The first tip sheet I wrote about covering health reform was pegged to the one-year mark of the Affordable Care Act. One topic I addressed was the creation of state-based health insurance exchanges, or marketplaces. I won’t rehash that here – here’s the link to the brief – but I do want to point out a useful resource that became available just a few days after we posted that first guide.
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Joanne Kenen is AHCJ’s health reform topic leader. She is writing blog posts, tip sheets, articles and gathering resources to help our members cover the complex implementation of health reform. If you have questions or suggestions for future resources on the topic, please send them to email@example.com.
It’s an in-depth look at the two states that already do have exchanges – Utah and Massachusetts. Those states help illustrate the decisions, both practical and ideological, legislators and governors must make as to how active the exchange is going to be in shaping the local insurance market and the consumer experience.
Those exchanges are of course dramatically different – Massachusetts covers a couple of hundred thousand people, and Utah covers a couple of thousand. Massachusetts was the inspiration in many ways for the national health reform, while Utah is the model for states that want to do a lot less and rely a lot more on the free market. But the study by experts at the Georgetown University Health Policy Institute and the Center for Children and Families also found those two state exchanges also had a lot more overlap than is widely assumed.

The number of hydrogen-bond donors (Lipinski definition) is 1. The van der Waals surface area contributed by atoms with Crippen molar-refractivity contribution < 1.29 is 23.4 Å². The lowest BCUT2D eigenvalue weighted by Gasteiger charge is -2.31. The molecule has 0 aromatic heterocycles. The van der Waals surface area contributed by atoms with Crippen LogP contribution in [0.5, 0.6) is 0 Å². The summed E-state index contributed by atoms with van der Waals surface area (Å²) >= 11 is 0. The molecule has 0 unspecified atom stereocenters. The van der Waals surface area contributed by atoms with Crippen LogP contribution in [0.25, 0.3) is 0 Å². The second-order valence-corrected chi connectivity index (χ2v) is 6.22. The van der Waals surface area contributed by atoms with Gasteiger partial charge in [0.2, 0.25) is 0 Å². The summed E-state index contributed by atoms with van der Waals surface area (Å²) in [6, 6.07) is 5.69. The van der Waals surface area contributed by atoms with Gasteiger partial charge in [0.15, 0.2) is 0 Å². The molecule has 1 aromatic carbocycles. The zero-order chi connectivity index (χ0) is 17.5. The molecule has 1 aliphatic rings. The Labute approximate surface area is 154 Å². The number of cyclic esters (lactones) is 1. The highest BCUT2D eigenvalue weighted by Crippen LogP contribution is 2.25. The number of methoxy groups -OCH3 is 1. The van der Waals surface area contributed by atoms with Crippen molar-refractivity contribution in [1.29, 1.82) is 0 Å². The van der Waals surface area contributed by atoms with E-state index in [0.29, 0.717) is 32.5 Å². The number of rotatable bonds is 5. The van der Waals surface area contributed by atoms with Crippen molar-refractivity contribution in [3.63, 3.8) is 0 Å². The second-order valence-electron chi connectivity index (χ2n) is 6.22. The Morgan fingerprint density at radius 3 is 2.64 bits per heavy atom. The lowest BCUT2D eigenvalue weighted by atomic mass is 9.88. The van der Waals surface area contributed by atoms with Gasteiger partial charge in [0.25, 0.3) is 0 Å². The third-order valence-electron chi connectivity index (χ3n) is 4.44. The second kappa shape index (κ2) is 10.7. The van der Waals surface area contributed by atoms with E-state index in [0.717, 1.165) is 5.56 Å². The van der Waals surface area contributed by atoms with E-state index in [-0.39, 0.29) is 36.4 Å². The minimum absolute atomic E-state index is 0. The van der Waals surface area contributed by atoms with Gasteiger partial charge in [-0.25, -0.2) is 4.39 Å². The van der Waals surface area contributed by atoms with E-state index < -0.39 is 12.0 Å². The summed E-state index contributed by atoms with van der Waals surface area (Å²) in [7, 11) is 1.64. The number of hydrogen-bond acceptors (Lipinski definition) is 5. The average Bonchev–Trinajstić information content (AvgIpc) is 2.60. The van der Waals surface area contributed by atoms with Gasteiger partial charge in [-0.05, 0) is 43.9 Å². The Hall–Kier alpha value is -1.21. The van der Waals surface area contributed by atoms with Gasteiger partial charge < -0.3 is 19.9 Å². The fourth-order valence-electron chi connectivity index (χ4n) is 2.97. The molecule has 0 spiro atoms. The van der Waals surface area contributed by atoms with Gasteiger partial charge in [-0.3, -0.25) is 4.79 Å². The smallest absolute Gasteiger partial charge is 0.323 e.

For those of you who are writing your first story on exchanges, this report isn’t the place to start. For help with the basics, check out ideas from Sarah Kliff, a Politico health care reporter, and some background from Noam Levey, health policy reporter for the Los Angeles Times. And the Alliance for Health Reform had an event last year that explained the basics (this link includes a webcast, transcript and lots of other resources to help you get started.)
For those reporters who have been tracking the state debate over the size, shape and structure of the exchange, or following the initial phases of implementing the exchange, the Georgetown study should help provide some context for concepts that you may have heard of like “active purchaser” (an exchange that can be more discriminating about which insurers get to sell policies in the exchange and which don’t versus an “open market” (open to any health plan that wants to play.) Here’s a taste:
To many, the Massachusetts and Utah exchanges represent opposite points on a continuum of what exchanges can provide for consumers and small businesses. Yet the stereotype of Massachusetts’ exchange as an “active purchaser” and the Utah Exchange as the open market model is, in the words of one observer, “a false stereotype … perpetuated by … a media that likes simple contrasts.”
So be part of a media that goes beyond simplistic contrasts … dig in.